Brothers Chan Kuo-hsiang and Weng Kuo-hua, both Yingge potters, talk about the craft of imitation pottery and how their lives are intimately tied up with the fortunes of the old pottery town in New Taipei City
Date: May 01, 2016
By: Paul Cooper / Staff reporter
Kick-wheel potter Chan Kuo-hsiang (詹國祥) tells a story of how late president Chiang Ching-
kuo (蔣經國) was puzzled during a visit to the old pottery town of Yingge (鶯歌鎮). BMWs and Mercedes were parked along streets lined with dilapidated buildings — conspicuous wealth amid ramshackle abodes.
Before China opened up its market, Yingge potters producing imitation Chinese ceramics were raking it in.
“The heyday was probably 1980 to 1990,” says Cheng Wen-hung (程文宏), head of the Educational Promotion Department of the New Taipei City Yingge Ceramics Museum. “After that… most of the big factories moved to China.”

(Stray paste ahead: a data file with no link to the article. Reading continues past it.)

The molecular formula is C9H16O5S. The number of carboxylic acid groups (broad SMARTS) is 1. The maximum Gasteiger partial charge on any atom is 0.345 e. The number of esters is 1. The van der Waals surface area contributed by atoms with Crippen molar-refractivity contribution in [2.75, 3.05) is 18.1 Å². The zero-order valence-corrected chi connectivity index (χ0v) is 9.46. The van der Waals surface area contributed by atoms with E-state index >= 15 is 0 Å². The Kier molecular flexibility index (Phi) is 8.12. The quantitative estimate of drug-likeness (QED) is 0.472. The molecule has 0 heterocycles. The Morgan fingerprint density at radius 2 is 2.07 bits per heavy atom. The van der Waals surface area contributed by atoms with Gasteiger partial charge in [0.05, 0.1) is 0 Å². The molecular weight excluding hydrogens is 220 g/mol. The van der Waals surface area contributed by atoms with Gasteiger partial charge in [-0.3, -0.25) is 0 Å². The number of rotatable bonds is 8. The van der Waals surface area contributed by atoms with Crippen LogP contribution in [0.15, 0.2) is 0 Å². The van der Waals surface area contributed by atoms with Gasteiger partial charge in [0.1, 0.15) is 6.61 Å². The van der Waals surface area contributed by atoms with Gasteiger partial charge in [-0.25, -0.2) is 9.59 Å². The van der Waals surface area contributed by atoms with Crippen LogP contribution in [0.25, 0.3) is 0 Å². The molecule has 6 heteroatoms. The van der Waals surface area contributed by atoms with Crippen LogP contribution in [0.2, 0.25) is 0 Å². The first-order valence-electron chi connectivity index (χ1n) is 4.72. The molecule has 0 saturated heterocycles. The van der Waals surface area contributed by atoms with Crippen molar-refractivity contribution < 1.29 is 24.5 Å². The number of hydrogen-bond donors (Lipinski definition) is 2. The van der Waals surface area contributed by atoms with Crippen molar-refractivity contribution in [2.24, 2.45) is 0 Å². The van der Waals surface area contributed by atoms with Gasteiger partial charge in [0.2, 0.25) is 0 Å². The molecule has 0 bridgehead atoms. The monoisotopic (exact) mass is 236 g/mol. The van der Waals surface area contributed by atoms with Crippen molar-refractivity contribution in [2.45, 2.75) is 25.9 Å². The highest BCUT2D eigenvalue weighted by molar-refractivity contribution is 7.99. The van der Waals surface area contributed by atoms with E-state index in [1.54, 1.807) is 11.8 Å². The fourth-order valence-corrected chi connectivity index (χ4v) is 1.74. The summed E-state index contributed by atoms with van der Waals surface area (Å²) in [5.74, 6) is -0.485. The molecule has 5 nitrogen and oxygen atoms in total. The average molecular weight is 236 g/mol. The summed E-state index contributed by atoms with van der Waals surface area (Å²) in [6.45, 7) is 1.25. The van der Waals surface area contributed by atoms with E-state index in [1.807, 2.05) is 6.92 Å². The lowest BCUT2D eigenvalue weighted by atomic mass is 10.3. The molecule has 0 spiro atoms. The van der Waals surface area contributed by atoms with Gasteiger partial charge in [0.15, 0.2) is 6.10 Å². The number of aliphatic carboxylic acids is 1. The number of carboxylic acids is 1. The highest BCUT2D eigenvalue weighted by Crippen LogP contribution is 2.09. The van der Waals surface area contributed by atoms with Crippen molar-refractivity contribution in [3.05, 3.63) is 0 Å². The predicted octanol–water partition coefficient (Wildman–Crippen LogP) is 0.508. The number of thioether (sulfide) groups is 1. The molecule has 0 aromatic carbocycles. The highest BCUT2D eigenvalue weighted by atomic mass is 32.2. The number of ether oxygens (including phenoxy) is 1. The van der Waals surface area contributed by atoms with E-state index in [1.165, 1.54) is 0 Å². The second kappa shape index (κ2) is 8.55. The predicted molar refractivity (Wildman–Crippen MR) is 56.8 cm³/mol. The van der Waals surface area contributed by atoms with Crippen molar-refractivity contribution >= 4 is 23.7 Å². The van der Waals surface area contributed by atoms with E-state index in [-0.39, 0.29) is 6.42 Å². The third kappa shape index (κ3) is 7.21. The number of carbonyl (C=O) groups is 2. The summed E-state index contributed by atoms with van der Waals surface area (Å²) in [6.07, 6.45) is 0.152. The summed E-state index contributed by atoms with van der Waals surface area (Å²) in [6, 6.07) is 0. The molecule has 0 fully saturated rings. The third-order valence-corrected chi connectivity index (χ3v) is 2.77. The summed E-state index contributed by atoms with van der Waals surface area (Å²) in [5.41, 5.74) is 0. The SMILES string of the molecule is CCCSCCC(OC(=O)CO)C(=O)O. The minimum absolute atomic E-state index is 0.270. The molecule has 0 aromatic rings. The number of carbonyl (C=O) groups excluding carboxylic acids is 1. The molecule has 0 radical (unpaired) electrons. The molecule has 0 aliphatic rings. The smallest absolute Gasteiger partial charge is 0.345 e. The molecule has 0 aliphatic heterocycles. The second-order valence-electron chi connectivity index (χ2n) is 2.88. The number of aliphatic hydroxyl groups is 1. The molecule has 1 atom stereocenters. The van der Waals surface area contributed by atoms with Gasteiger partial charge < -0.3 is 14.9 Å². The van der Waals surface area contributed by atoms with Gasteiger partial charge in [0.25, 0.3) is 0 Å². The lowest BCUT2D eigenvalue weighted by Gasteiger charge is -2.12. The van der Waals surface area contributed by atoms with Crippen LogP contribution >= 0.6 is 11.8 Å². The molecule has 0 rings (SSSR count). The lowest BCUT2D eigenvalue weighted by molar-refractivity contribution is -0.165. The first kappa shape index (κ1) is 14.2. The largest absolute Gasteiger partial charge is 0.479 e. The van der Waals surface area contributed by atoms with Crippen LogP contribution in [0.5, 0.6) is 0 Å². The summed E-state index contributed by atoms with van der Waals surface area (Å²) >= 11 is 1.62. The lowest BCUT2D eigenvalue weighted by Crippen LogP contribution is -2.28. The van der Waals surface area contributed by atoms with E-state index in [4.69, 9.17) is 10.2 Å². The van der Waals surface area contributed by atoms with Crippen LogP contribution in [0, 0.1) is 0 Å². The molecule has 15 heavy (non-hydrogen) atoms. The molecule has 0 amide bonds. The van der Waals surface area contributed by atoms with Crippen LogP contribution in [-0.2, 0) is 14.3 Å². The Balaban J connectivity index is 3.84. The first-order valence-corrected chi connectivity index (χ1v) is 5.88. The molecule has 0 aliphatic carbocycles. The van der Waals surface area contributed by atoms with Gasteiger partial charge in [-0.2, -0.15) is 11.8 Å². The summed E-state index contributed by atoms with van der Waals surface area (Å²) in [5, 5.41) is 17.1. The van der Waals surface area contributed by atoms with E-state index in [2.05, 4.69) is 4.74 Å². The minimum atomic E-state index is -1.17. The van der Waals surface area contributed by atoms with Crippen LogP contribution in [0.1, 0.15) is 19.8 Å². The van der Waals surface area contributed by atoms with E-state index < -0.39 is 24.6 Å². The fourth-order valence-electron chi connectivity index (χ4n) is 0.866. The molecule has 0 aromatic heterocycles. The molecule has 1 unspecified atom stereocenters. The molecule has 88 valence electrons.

Chan and his brother, Weng Kuo-hua (翁國華), specialize in throwing huge pots. They have seen good times and bad. In many ways, their fortunes have been tied to those of Yingge itself.
Yingge has been a pottery town since 1804. It flourished because of local coal and clay deposits, and, later, because the arrival in Taiwan of the Chinese Nationalist Party (KMT) in 1949 put a temporary stop to pottery imports from Japan and China. This gave Yingge potters the chance to start producing functional wares for the domestic market. [FULL STORY]